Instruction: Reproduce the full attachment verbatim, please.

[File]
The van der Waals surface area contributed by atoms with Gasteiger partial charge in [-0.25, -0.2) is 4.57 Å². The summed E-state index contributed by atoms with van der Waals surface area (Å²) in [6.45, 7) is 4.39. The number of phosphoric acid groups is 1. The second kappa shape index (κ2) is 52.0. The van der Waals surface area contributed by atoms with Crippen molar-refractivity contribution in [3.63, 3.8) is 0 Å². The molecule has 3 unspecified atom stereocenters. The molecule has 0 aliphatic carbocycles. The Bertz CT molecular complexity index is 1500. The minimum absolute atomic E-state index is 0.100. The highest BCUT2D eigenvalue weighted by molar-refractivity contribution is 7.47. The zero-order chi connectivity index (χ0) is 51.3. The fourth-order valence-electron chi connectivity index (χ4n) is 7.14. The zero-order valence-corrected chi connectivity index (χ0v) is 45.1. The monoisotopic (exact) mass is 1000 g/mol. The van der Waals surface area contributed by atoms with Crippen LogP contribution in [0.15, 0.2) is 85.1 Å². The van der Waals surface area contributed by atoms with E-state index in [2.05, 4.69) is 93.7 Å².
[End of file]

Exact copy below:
The van der Waals surface area contributed by atoms with Gasteiger partial charge in [-0.25, -0.2) is 4.57 Å². The summed E-state index contributed by atoms with van der Waals surface area (Å²) in [6.45, 7) is 4.39. The number of phosphoric acid groups is 1. The second kappa shape index (κ2) is 52.0. The van der Waals surface area contributed by atoms with Crippen molar-refractivity contribution in [3.63, 3.8) is 0 Å². The molecule has 3 unspecified atom stereocenters. The molecule has 0 aliphatic carbocycles. The Bertz CT molecular complexity index is 1500. The minimum absolute atomic E-state index is 0.100. The highest BCUT2D eigenvalue weighted by molar-refractivity contribution is 7.47. The zero-order chi connectivity index (χ0) is 51.3. The fourth-order valence-electron chi connectivity index (χ4n) is 7.14. The zero-order valence-corrected chi connectivity index (χ0v) is 45.1. The monoisotopic (exact) mass is 1000 g/mol. The van der Waals surface area contributed by atoms with Crippen LogP contribution in [0.15, 0.2) is 85.1 Å². The van der Waals surface area contributed by atoms with E-state index in [2.05, 4.69) is 93.7 Å².